The above image is a clear view of the piezoceramic disc glued to the metal plate (a small segment of the piezoceramic disc has been removed for proper understanding). The piezoceramic disc is coated by electrodes on both sides. There are three wires connected to the diaphragm: one to the metal plate and one each to the electrodes of the ceramic material. The wire connected to the metal plate is grounded. One electrode is used to provide the high amplitude oscillation signals to the ceramic disc and the second is used to provide a feedback to the oscillating circuit.


How Piezo Buzzer works
Fig. 9: (Top left) Metal Disc with Piezoceramic Material Glued, (Top right) Metal disc, (Bottom left) Top of Metal Disc, (bottom right) Backside of Metal Disc
The above images in sequence shows the metal disc with piezoceramic material pasted on it , the metal disc, the front side of the piezoceramic disc, the backside of the piezoceramic disc.
When a small DC voltage is applied to the input pins, it is first converted to an oscillating signal using the combination of resistor and transistor. These oscillating signals are amplified using the inductor coil. When high voltage alternating signals are applied to the piezo ceramic disc, it causes mechanical expansion and contraction in radial direction. This causes the metal plate to bend in opposite direction.  When metal plate bends and shrinks in opposite direction continuously it produces sound waves in the air.  


Its superb



Superb.  I always wondered how these things worked.  Great job

correction::the combination of l and c produce oscilllation and transistor amplifies this oscillation

Good one...

The circuit starts by the base receiving a small current from the 220k resistor. This produces a small magnetic flux in the inductor and after a very short period of time the current does not increase. This causes the magnetic flux to collapse and produce a voltage in the opposite direction that is higher than the applied voltage.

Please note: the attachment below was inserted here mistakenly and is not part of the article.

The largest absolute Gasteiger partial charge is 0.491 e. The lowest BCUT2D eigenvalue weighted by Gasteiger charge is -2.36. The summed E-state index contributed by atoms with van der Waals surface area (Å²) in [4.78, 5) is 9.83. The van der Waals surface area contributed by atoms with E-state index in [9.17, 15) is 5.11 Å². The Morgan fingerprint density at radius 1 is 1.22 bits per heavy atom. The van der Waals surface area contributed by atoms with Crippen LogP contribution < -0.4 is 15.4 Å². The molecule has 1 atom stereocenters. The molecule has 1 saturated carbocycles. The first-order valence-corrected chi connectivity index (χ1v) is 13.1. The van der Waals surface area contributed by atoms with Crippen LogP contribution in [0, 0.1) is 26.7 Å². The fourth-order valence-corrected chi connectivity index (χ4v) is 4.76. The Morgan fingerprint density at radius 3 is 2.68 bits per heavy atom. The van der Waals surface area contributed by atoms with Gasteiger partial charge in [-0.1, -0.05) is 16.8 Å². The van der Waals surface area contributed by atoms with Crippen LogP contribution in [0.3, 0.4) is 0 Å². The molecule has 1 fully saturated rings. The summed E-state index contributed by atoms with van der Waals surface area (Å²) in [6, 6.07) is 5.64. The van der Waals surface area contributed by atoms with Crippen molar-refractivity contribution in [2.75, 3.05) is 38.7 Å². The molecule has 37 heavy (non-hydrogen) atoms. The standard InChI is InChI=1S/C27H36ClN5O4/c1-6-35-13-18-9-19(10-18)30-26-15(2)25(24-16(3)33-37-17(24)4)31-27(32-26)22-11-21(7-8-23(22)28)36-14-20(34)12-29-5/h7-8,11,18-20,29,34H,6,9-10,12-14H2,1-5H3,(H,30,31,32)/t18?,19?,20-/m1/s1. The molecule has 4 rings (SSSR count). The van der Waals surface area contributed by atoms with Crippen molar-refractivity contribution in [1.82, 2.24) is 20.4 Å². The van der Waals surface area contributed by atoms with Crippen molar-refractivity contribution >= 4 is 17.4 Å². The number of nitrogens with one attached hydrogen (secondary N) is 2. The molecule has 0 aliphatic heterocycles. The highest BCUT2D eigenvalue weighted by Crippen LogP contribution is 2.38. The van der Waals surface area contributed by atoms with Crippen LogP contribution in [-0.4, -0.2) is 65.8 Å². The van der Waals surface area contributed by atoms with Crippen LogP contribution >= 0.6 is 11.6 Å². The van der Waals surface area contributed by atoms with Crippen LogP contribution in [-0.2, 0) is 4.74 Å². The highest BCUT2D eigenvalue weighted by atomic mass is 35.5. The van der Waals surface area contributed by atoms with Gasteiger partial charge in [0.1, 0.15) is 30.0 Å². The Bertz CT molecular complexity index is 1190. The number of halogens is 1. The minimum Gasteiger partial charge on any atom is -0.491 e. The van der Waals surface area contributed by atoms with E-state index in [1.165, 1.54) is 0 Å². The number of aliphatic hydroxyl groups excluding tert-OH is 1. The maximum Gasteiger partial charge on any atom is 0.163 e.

3 wires are soldered to pieces of metal on the top and bottom sides of a ceramic substrate that expands sideways when it sees a voltage. The voltage on the top surface is passed to the small electrode and this positive voltage is passed to the base to turn the transistor ON again.  This time it is turned ON more and eventually the transistor is fully turned ON and the current through the inductor is not an INCREASING CURRENT by a STATIONARY CURRENT and once again the magnetic flux collapses and produces a very high voltage in the opposite direction. This voltage is passed to the piezo diaphragm and causes the electrode to "Dish" and produce the characteristic sound. At the same time a small amount is "picked-off" and sent to the transistor to create the next cycle.

as  the ceramic pasted on back side of circuit ,then how does the shape of the piezo ceramic changing ?


nice to read.. thanks

Why does the power consumption of a piezo speaker decrease when covered?

Can you suggest why the piezoelectric buzzer get failed after sometime? i.e. producing no soound or very less sound?


this has changed my life

hi. could a damaged piezo be a possible cause of a certain circuit failing?

whenever the circuit is plugged in the piezo initiates a continuous chatter but all indications of the circuit being powered up is non-existent aside from the mains voltage being sufficient and continuity throughout is observed in a multimeter

Great article! Thanks!

Very good keep doing